791 F.2d 980
Leonard LACY, Petitioner, Appellant,
Joseph GARDINO, Superintendent, Northeastern Correctional
Center--Concord, Respondent, Appellee.
United States Court of Appeals,
Argued Feb. 3, 1986.
Decided May 27, 1986.
Benjamin Hiller with whom Goldstein, Pressman, Hiller & Kruskal, Cambridge, Mass., was on brief, for petitioner, appellant.
Frances L. Robinson, Asst. Atty. Gen., Criminal Bureau, with whom Francis X. Bellotti, Atty. Gen., and Barbara A.H. Smith, Asst. Atty. Gen., Chief, Crim. Appellate Div., Boston, Mass., were on brief, for respondent, appellee.
Before BOWNES and ALDRICH, Circuit Judges, and PETTINE,* Senior District Judge.
BOWNES, Circuit Judge.
Leonard Lacy, who was convicted of first degree murder in Massachusetts, appeals a denial by the district court of his petition for habeas corpus. Lacy alleges that his sixth amendment rights to cross-examination, confrontation, and counsel, as well as his right to an unbiased jury, were violated because, during deliberations, one of the jurors peeled tape off two exhibits which had masked facts about Lacy's prior prison commitments.
In a previous habeas petition arising out of this same conviction, Lacy had made a claim that his fourteenth amendment right to due process had been violated by the unmasking. In reviewing that petition, the district court, sua sponte, directed the parties to also brief the sixth amendment implications of the juror's action. The district court then found that while Lacy's sixth amendment right to confrontation had been violated, the error was harmless. Lacy v. Gabriel, 567 F.Supp. 467 (D.Mass.1983). Upon review, we determined that the sixth amendment issue had not been exhausted in the Massachusetts courts and that the district court should not have decided it. Lacy v. Gabriel, 732 F.2d 7 (1st Cir.1984), cert. denied, --- U.S. ----, 105 S.Ct. 195, 83 L.Ed.2d 128 (1985) (Lacy I ). We then went on to hold that the juror's action did not produce "a species of unfairness which implicates due process" and affirmed the district court's denial of the petition so far as it related to the fourteenth amendment due process claim.
Lacy then returned to the state superior court and requested that the judge who had reviewed this the first time either state that the sixth amendment issues had already been considered or grant a new trial based upon these claims. The superior court judge issued an order which Lacy took to mean that the sixth amendment issues had already been considered and he then returned to the district court. The district court did not read the superior court order as extending the previous hearing to the sixth amendment issues and directed Lacy back to the state appellate court. Lacy then sought leave from a single justice of the Supreme Judicial Court to appeal the superior court order. This was denied leaving Lacy with no further recourse in state court. See Leaster v. Commonwealth, 385 Mass. 547, 432 N.E.2d 708 (1982). Lacy then returned to the district court and filed a new petition for habeas corpus. This petition was denied by the district court on the basis of the memorandum which accompanied the district court's previous consideration of Lacy's habeas petition, 567 F.Supp. 467, as supplemented by a memorandum dictated by the judge in open court. Lacy appeals this denial.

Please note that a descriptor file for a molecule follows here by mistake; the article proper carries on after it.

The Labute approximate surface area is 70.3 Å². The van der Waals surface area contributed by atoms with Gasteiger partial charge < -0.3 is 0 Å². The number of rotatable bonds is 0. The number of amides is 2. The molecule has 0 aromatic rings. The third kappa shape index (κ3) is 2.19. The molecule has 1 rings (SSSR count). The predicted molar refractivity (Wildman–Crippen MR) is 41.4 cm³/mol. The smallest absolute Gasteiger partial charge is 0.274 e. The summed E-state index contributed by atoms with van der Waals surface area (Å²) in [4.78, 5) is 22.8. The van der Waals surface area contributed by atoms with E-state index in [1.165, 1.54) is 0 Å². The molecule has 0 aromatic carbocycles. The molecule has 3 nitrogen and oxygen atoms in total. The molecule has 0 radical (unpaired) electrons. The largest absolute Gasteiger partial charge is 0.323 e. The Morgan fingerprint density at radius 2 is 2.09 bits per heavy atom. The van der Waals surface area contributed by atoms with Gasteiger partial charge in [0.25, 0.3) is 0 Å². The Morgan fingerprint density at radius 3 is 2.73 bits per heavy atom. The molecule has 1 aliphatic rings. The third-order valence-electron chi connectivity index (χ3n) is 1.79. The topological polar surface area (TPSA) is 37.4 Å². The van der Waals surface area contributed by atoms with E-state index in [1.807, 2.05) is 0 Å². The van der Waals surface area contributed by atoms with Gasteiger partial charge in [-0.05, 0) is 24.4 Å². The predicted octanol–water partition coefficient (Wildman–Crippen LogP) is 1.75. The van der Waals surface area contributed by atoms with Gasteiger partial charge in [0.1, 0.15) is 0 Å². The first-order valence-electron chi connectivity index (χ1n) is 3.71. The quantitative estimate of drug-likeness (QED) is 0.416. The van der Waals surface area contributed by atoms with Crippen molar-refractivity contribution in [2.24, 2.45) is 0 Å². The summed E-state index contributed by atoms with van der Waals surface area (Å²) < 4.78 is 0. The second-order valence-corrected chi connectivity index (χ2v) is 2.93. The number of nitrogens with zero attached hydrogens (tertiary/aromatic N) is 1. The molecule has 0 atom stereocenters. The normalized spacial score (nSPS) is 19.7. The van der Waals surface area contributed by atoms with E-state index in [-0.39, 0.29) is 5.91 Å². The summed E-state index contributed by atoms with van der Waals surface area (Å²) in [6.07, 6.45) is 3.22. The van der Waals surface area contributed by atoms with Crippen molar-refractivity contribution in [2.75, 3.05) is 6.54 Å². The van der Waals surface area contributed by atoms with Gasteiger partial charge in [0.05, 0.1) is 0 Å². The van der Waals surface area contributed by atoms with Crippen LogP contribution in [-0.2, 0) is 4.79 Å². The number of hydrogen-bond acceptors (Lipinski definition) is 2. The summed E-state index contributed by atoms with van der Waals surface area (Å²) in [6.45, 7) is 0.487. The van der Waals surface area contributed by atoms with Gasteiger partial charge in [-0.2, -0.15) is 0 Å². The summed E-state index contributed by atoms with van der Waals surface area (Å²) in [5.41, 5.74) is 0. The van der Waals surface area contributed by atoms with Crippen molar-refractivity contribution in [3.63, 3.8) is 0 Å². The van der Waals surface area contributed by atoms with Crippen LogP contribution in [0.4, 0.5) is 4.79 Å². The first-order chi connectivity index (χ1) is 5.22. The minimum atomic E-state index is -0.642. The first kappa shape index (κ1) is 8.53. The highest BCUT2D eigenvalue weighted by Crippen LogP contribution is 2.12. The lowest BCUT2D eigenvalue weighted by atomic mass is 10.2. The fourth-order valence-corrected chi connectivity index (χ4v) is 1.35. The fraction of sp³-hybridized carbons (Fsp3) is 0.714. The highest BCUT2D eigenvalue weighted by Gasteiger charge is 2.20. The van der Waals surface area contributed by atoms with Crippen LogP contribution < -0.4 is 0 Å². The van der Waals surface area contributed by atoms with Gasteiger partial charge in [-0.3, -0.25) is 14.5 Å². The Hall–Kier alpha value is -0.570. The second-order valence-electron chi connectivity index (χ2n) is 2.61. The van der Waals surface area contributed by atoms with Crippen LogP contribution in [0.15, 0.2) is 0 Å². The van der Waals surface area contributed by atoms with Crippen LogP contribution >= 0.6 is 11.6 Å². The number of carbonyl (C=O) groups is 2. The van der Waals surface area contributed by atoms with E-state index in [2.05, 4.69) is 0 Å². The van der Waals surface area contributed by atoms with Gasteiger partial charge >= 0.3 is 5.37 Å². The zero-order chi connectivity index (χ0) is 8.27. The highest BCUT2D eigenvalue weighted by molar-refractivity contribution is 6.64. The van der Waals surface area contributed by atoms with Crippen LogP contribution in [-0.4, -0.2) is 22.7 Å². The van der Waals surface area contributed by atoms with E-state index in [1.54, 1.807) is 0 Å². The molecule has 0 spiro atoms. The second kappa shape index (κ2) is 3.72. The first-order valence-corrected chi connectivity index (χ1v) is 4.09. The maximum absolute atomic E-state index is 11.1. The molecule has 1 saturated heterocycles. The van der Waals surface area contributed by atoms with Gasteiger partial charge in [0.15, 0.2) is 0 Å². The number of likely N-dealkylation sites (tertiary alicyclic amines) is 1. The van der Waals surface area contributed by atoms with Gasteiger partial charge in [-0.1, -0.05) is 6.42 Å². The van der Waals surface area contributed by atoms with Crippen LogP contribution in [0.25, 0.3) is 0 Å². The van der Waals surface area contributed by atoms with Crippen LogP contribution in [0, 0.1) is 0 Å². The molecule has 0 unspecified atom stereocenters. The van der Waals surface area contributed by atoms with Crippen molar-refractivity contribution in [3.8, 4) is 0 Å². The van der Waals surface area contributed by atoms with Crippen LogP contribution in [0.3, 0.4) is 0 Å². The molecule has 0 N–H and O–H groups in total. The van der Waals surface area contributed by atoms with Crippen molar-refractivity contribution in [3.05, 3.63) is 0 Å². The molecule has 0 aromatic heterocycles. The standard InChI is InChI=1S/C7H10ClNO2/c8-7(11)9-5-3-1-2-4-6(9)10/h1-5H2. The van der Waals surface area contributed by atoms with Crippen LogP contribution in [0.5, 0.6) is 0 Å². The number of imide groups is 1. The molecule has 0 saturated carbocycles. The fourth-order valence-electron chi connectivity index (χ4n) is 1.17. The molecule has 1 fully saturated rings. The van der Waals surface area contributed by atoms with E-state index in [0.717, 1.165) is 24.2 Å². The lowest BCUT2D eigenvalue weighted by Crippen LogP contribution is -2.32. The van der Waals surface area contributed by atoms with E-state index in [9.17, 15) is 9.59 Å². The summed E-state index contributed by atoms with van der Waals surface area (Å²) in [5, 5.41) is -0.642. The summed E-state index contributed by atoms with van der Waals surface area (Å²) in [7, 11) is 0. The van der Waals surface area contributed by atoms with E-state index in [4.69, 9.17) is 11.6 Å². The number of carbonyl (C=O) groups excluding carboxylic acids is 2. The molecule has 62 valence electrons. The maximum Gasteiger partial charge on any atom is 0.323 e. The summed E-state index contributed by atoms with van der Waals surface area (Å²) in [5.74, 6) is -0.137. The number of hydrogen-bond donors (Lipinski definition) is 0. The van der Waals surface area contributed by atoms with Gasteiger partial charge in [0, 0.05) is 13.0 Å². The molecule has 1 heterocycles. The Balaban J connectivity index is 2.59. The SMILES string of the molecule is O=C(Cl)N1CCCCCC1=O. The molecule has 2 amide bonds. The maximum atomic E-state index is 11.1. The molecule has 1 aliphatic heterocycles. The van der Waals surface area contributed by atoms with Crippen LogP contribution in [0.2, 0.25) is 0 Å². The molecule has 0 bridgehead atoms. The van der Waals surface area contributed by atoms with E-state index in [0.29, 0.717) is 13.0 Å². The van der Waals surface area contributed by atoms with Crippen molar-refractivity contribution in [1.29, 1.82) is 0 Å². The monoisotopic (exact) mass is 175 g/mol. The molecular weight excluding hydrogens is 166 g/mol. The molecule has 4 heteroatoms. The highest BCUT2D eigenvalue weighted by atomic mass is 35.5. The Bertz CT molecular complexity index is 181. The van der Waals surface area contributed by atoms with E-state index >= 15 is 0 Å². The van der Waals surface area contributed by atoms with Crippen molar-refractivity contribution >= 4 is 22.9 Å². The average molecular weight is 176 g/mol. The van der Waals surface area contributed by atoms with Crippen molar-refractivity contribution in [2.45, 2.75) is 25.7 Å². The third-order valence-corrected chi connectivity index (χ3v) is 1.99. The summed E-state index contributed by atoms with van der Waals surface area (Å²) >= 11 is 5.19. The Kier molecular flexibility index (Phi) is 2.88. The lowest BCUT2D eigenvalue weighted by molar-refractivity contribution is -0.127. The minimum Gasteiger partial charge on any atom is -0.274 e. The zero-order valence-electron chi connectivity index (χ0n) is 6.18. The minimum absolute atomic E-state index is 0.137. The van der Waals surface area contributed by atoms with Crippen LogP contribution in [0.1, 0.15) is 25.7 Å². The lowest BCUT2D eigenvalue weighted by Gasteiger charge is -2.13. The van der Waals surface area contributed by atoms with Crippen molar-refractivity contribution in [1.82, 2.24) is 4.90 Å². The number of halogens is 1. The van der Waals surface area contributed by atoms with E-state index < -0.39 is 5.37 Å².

Several years after Lacy's conviction for first degree murder, William Wolbach, one of the twelve jurors who sat on the Lacy trial, revealed that he had peeled tape off two exhibits, 4 and 20, portions of which had been masked by the court to prevent information about Lacy's criminal record from reaching the jury. After learning of Wolbach's action, Lacy filed a motion in state court for a new trial. This motion was heard by Superior Court Justice Pierce, who was not the original trial judge. At the hearing, Wolbach was questioned by counsel for Lacy, counsel for the Commonwealth, and the court itself. As a result of the hearing and an evaluation of the evidence that came before the jury through Wolbach's unmasking of the exhibits, Justice Pierce ruled that this information was merely cumulative of other information about Lacy's criminal past which was properly before the jury and denied Lacy's motion for a new trial.
Justice Pierce's finding that the evidence revealed by the unmasking of exhibits 4 and 20 was merely cumulative was based on the information disclosed in exhibit 19, which was a jail identification card bearing a photo of Lacy. The card had been introduced by the defense to show that Lacy did not resemble the description of a witness at the time of the murder. On this card was a notation which read "No. of Former Commitments 5." Lacy did not request to have this notation masked and the exhibit went to the jury with this information fully visible. Exhibit 4 was a front and side mug shot of Lacy introduced by the Commonwealth, with the I.D. number and the words "Police Department, Boston, Mass." masked by tape. Exhibit 20, which was introduced by the Commonwealth to rebut exhibit 19, was a Suffolk County jail card containing a picture of Lacy around the time of the crime. At the request of the defense, the court masked notations on this card which said "Bail $25,000," "Walpole, yes," "Norfolk, yes," "Brighton District Court," and "No. of Former Commitments 3-4." Justice Pierce concluded that the additional information provided to the jury by the unmasking of exhibits 4 and 20 was merely cummulative of the information available through exhibit 19.